I had the honor and privilege to staff the recent fourth annual Eshel Parent Retreat.  Eshel is a community and support organization for LGBT Jews and their families in the Orthodox community.  I spent Shabbat with more than 50 Orthodox Jewish parents of LGBT children, all of whom attended the retreat with tremendous courage and out of incredible love for their children. 

There was a wide range of comfort levels; one set of parents were happy parents-in-law of their daughter’s wife, and also proud grandparents. Another mother, whose child recently came out as gay, sat in pain wondering how she might have contributed to her child’s sexual orientation.  

One of the well-attended sessions of the retreat was a group discussion of parents whose children “chose a different derech [religious path]” and were no longer observant in the ways their parents hoped they would be.  Admittedly, I attended this session anticipating parents angry with their children for ditching their observance. But I found them sad, not angry, and that impacted me both emotionally and intellectually. I wondered, how did we end up here?  As a psychologist, I was struck by the sadness and was bothered by the impact it surely has on the mental health of the group members and their children.  As an Orthodox Jew, I questioned the inevitability of the torment I observed.  I was sure there must be another way.

Rabbi Chaim Rapoport, a self-identified charedi rabbi, who served on the cabinet of former British Chief Rabbi Sacks’ cabinet, attended the retreat as a scholar-in-residence.  A bearded man with a long, black coat and black hat, he addressed the parents several times over the weekend, each time supporting the inclusion of LGBT Jews in the Orthodox community. Parents and staff were impressed with his enthusiastic effort to ensure ritual and communal participation for gay and lesbian Jews. 

After returning from the retreat, I attended the inaugural event for Porat, which aims to revitalize Modern Orthodoxy and make it more inclusive. When the moderator posed a question about LGBT inclusion to the panelists, they looked at each other, seemingly unsure as to how to respond initially. Their subsequent answers, including “I’m limited” as a rabbi in changing Jewish law, or “I feel your pain,” or calling for patience for a solution, were considered old even 10 years ago. Thankfully, after the panel discussion Rabbi Avi Weiss, founder of Porat, provided clarity on his commitment to LGBT inclusion with his clear statement.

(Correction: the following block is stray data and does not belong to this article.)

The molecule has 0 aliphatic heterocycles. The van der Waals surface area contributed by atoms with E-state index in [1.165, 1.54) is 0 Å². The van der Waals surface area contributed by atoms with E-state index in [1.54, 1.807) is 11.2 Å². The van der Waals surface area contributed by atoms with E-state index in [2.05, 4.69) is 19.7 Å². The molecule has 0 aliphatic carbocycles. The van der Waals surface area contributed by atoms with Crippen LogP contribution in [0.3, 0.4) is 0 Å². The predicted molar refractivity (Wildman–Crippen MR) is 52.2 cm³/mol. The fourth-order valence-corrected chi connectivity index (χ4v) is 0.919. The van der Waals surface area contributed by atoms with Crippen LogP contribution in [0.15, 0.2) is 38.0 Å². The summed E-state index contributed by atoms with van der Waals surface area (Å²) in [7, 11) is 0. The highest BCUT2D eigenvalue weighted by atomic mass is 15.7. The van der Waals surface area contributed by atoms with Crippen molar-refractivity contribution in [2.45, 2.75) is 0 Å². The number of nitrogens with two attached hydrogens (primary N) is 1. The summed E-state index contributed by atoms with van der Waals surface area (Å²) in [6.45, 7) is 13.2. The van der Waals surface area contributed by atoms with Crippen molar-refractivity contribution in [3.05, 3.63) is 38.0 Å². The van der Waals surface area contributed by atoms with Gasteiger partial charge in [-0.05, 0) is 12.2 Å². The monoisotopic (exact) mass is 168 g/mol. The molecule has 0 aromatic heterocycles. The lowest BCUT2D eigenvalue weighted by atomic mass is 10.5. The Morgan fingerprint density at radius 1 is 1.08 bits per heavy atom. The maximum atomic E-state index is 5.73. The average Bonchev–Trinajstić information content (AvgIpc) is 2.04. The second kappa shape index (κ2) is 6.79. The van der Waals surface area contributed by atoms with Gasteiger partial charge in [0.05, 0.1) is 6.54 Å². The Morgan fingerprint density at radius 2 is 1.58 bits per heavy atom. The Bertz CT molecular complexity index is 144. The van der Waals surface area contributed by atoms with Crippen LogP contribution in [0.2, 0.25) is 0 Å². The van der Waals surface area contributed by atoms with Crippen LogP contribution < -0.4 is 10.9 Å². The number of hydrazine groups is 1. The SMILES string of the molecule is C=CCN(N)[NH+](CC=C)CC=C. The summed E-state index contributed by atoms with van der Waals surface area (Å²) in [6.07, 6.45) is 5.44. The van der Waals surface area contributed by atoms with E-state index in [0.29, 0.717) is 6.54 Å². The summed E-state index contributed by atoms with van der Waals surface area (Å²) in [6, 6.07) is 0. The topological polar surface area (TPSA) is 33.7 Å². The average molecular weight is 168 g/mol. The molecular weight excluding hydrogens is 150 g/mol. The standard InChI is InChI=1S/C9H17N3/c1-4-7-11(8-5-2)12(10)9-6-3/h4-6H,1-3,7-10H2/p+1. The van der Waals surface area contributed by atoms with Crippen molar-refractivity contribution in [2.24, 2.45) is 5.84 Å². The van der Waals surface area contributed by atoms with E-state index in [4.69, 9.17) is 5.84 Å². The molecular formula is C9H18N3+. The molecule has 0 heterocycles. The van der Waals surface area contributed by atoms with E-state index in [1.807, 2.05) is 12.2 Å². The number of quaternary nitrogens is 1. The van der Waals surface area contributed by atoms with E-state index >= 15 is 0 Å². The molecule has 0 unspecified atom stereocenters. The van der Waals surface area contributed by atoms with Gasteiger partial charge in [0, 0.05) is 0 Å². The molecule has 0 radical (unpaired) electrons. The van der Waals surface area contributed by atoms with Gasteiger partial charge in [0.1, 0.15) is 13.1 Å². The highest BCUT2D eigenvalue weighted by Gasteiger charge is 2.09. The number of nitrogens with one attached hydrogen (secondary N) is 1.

The contrast between the approaches to LGBT inclusion by the Modern Orthodox panel members with that of Rabbi Rapoport was unexpected and confusing.  How did the more religiously conservative rabbi arrive at a more progressive vision for LGBT Jews?  

I think the answer lies in the focus of the discourse surrounding LGBT inclusion in the Orthodox community.  Discussions on this topic, in my view, tend to become overly focused on the halachot [Jewish laws] pertaining to sexual behavior.  The question of to what degree gay and lesbian Jews should be welcome in our Orthodox communities is often misunderstood as a different, important question of what halacha requires of gay and lesbian Jews with regard to their sexual behaviors. The little-understood fact is that LGBT inclusion in the Orthodox community does not depend on rabbinic permission to engage in particular sexual acts. 

To be sure, gay and lesbian Orthodox Jews seek rabbinic guidance to help them lead their sexual lives in the most halachic way possible.  However, when LGBT Orthodox Jews seek inclusion in the public arena, they seek dignity in their communities, not heterim [lenient rulings] in the bedroom.

I offer two examples of ways to promote LGBT inclusion in the Orthodox community.  First, make family memberships to synagogues open to families of same-sex couples.  Synagogue membership is not a halachic status and permitting gay and lesbian couples to join synagogues as families does not constitute rabbinic approval of what the couple may or may not do in their romantic activities.  An additional option is to allow same-sex couples to sponsor a kiddush in honor of whatever lifecycle events they would like to celebrate with their community. Again, allowing a couple to sponsor a kiddush does not constitute a kosher certification on what the couple may or may not do behind closed doors.      

When it comes to LGBT inclusion, it is time for our leaders to stop obfuscating the nature of the question.  LGBT inclusion is not about permitting certain sexual practices. It is about treating others with dignity.  Discussion about sex, like sex itself, should take place behind closed doors.  

Jeremy Novich, Psy.D. is a psychologist in private practice in Manhattan.